NNAMDIYou write in your introduction, quoting here, "The tales welcomed us into a living room in Benning Ridge, snuck us into a Georgetown mansion, ushered us into a pew in a Petworth church, and offered a glimpse into a classroom in Northeast, all with nary a congressperson in sight. How did you evaluate this year's batch of essays?
BURNEYKojo, I had to do math. So, there were 44 entries altogether, and I did an initial read of all of them, and rated them on a scale of one to ten, largely based on just the overall writing style, how well written they were and how much they sort of hit that prompt. And then I went back -- it happened that there were 10 that hit seven or above. So, I went back to those 10 and created four criteria. I looked at plot and pacing. I looked at the character development. I looked at the geography of the stories. And then I looked at what I called stickiness, you know, sort of how much they stuck in my mind, how much I remembered them the second time after reading them the first time, with a little bit of a break between.
BURNEYSo, I squared again, had to average them out. Again, lots of math for an English major, but, you know, that's how I sort of narrowed it down. And then working in consultation with Caroline Jones at City Paper, we picked our top -- we had a lot of overlap in our picks, and Danielle's was a clear runaway favorite. So...
NNAMDIDanielle Stonehirsch. She is the winner of the Washington City Paper short story contest. Your story titled, "New Normal," leads today's issue. Can you briefly describe what that story is about?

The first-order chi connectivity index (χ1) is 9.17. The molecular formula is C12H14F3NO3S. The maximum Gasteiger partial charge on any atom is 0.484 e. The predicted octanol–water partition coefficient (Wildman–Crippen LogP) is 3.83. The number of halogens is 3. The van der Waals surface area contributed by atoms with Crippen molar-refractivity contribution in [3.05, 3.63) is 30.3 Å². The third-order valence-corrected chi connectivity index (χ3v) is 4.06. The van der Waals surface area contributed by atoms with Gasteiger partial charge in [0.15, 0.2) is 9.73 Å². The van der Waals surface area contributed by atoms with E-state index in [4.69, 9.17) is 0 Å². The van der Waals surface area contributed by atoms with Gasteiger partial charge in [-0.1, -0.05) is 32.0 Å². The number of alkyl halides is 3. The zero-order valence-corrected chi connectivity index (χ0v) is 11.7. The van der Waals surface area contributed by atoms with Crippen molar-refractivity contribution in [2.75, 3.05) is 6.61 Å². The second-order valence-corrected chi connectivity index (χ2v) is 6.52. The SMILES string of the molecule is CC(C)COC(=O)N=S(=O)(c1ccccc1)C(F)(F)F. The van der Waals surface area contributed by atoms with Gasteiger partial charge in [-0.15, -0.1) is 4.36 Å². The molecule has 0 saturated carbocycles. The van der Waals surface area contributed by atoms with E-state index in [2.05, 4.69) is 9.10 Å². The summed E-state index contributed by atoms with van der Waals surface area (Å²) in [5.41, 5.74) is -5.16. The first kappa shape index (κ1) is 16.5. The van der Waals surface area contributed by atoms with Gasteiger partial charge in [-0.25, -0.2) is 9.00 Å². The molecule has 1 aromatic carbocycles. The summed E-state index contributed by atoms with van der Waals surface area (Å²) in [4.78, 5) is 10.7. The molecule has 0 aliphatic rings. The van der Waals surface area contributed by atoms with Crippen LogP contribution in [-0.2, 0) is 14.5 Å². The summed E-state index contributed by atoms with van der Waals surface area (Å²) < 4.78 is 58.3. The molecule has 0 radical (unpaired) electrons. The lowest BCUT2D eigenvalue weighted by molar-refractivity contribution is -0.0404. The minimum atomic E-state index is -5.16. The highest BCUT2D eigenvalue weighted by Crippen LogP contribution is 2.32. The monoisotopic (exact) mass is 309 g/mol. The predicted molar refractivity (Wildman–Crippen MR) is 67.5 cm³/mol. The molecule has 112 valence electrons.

STONEHIRSCHSure. So, it imagines the question: what if fish started falling from the sky all over the United States of America, like a plague? And then what happens then? And so I tried to have the story have kind of three layers. What does this mean in America? What does this mean in Washington, DC? And what does it mean to my main character Millie, in her life?
NNAMDIAnd, you know, in the Caribbean, in Barbados, there is a fish that people love there called flying fish, but I've never heard of falling fish before. So, this was an entirely new idea for me. So, let's hear the opening of your winning story. It's called "New Normal."
STONEHIRSCHThe fish falling from the sky were more than a rainy Sunday inconvenience. They were a real hazard. Millie had heard from Jenna, who had heard from Greg that a kid in Columbia Heights had had his neck snapped by a black sea bass at terminal velocity just last week. In this day and age, you could do thorough research on car seats, make sure to get all the vaccines for your baby, teach them stranger danger, and still lose your kid to a fish out in the front yard. That was America now.